Billion dollar crypto/NFT scams and inflation aren’t the only thing making money vanish. In fact, the real culprits of disappearing money probably live closer to home, staring us right in the mirror. In a study by Intuit, 65 percent of Americans said they don’t know how much they spent last month.
Why your money is disappearing and how getting clarity around your money can help
If you’re like most people, you probably have no idea where your money goes each month. You know roughly how much you make and how much your bills cost, but when it comes to your day-to-day spending, it’s all a bit of a mystery.
Getting clarity around your finances is the first step to regaining control of your money. When you know where your money is going, it’s easier to make sure that it’s being spent in a way that’s right for you and your financial goals.
What is clarity around your finances?
Clarity around our finances means having a clear understanding of where money is going. It means knowing how much money you have coming in, and how much we have going out. It also means having a plan with steps for achieving your goals.
The first step to getting a handle on your finances is to get clarity around where your money is actually going.
Tracking Your Spending to Get More Financial Clarity
If you’re not tracking your spending, it’s tough to get clarity around your finances.
Perks of tracking your spending
Tracking your spending can help you in a few different ways. First, it can help you identify and realize what you’re actually spending your money. If you see that you’re spending a lot of money on dining out when you would rather save for travel, for example, you may want to cut back on dining out so you can save more money.
Second, tracking your spending can help you set better financial goals. If you’re trying to save up for a down payment on a house, for example, you’ll need to have a good understanding of your spending so you can figure out how much you need to save each month.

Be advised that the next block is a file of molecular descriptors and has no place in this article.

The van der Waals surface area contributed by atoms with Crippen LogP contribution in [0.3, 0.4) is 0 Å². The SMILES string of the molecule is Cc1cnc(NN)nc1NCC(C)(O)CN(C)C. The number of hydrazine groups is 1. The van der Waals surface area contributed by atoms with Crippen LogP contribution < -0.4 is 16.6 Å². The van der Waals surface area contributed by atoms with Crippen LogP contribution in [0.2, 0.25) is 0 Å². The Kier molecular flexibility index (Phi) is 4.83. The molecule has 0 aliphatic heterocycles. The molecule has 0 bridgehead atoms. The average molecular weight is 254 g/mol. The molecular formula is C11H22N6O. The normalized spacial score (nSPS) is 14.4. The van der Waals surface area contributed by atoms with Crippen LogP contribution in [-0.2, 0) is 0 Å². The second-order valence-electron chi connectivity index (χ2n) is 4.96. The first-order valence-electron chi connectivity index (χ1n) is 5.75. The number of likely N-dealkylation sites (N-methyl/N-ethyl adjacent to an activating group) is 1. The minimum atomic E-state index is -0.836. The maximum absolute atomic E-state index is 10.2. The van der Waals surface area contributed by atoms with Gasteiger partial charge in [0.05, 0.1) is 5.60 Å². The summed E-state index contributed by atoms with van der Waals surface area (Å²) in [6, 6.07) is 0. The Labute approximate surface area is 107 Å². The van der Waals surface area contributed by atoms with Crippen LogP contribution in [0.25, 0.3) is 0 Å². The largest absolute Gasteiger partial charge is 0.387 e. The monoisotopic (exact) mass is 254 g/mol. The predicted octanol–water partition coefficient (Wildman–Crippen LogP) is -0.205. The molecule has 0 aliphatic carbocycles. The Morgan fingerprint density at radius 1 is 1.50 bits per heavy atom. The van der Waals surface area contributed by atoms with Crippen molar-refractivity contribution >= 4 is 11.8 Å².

Finally, tracking your spending can help you feel better about your money. Avoiding your bank account balances can lead to financial anxiety and stress, especially with surprise bills like random subscription fees.
But when you track your spending, you can see exactly where your money is going. This gives you clarity around your finances, and that can help you make better choices about how to spend your money.
Steps to tracking your spending
Figure out your why. Why do you want to track your spending? What are your goals? Having clarity around this will help keep you motivated when things get tough.
Set some ground rules. What are you going to track? Every single purchase? Just your major expenses? Your bills? Once you know what you’re tracking, stick to it!
Make a plan. You need a method for tracking your spending. Whether it’s pen and paper or a money tracking app like Nav.it, you need a system for tracking it. Then decide how frequently you want to track your spending.
Review your progress regularly.
Keep at it! The more consistent you are with tracking your spending, the more helpful it will be.
Once you’ve tracked your expenses for a month, you’ve got a good baseline for understanding where your money is going. Now it’s time to make a spending plan.
Creating a spending plan for increased clarity with your money
There are a few different ways to approach a spending plan, but the goals are always the same: increase your financial clarity and make sure your income is greater than your expenses. This way, you can save money and reach your financial goals.
To start, you’ll need to gather your financial information. This includes your income, debts, expenses, and savings. Once you have all of this information, you can create a budget.
Not into budgeting? Try a money tracking app like Nav.it that makes getting clarity with your money easy. You’ll import your transactions into a customizable budget once you connect to Plaid.
-Next, create a budget that reflects your spending patterns. Make sure to account for both fixed (rent, health insurance, etc.) and variable expenses (food, travel, fun).